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Hawkweed rosette

Hawkweed fl1

Hawkweed fl2

Crepis capill1

Crepis capill2

Crepis capill3

Picris ang1

Picris ang2

Picris ang3

Tolpis umbell1

Tolpis umbell2

Mauve burr-daisy plant

Mauve burr-daisy burr

Calotis pubescens plant

Calotis pubescens burr

Calotis scapigera


Hieracium species


Asteraceae (daisy family)


Hawkweeds are declared noxious in class 1 throughout NSW (local control authorities must be notified if the weed is detected, the weed eradicated and the land kept free of it). They are serious weeds of cool climate pastures and native vegetation at higher elevations in New Zealand, North America and Japan. Orange hawkweed (Hieracium aurantiacum) escaped from a garden in Falls Creek in the Victorian snowfields and attempts to eradicate it from this area have not succeeded yet. Infestations have also been found around the sites of old settlements in Kosciuszko National Park and attempts are being made to eradicate these. Orange hawkweed is on the federal government alert list of 28 environmental weeds which currently have a limited Australian distribution but show considerable weed potential. The complete eradication of these species from Australia is highly desirable.


Perennial herbs with a basal rosette of hairy leaves and branched flowering stem which may carry one or two small leaves. Orange hawkweed has orange daisy flowers which are surrounded by hairy blackish bracts. They are carried in a dense cluster at the tip of the flowering stem.


Fine wind-spread seed and by runners, forming dense mats.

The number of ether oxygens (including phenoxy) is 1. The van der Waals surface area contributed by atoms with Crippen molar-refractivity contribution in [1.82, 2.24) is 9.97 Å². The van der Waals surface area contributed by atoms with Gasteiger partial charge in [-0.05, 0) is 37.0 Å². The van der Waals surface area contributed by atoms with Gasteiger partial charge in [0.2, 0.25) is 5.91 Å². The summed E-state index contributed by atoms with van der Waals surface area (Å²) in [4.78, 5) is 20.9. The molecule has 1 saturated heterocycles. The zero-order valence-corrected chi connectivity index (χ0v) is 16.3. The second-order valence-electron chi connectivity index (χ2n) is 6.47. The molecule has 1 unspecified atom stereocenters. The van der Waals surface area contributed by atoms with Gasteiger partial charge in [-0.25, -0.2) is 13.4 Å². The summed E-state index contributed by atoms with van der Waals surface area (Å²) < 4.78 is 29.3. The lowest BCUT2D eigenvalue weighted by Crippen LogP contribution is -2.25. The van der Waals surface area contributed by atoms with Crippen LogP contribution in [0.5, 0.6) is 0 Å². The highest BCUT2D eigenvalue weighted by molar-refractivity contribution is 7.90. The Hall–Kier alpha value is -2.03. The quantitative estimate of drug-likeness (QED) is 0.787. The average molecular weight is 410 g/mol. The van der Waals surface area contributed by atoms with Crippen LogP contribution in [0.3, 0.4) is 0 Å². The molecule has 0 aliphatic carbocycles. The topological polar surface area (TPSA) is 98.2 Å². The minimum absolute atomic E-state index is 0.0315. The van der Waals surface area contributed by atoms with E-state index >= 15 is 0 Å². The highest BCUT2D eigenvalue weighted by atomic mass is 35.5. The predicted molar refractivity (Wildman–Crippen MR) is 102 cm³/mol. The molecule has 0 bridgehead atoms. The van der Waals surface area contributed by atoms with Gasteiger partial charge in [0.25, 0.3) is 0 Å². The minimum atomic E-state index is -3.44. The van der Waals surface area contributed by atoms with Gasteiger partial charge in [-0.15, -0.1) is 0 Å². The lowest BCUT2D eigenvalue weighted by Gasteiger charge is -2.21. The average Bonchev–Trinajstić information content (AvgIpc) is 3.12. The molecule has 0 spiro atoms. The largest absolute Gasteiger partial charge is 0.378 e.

Although a prohibited import in Australia they occasionally appear in nurseries. Pilosella aurantiaca is another name under which orange hawkweed has been sold. The yellow-flowered mouse-ear hawkweed (Hieracium pilosella) has been found naturalised in Tasmania, and other species may appear in nurseries.


The blackish hairy bracts on the buds and orange “petals” are distinctive to orange hawkweed. In growth form it is similar to a number of other weeds in the daisy family such as smooth hawksbeard (Crepis capillaris) and the native daisy Picris angustifolia but these are yellow flowered. However, the growth habit of numerous small rosettes connected by runners is not found in other weedy daisies with similar flowers. They consist of a single rosette, which may occur in groups but the individual plants would not be connected in any way.
The small weed Tolpis umbellata or T. barbata is sometimes referred to as yellow hawkweed, but it is not one of the Hieracium genus and is not listed as noxious in NSW.  It is generally only a minor weed of waste ground and roadsides.  There are some mat-forming native daisies, particularly on the tablelands and in the Alps.  Burr-daisies (Calotis species) can form dense, low mats, but these have purple, mauve or white flowers with "petals" in a single whorl, not multiple layers as in Hieracium.


Notify your local Council weeds staff if you see plants described as hawkweeds or Hieracium for sale or in a garden or if you suspect an infestation. Get plants identified and, if necessary, removed promptly. Prevent seeding or collect and destroy seed.

Download an information sheet below.

hawkweeds hawkweeds 327.5 KB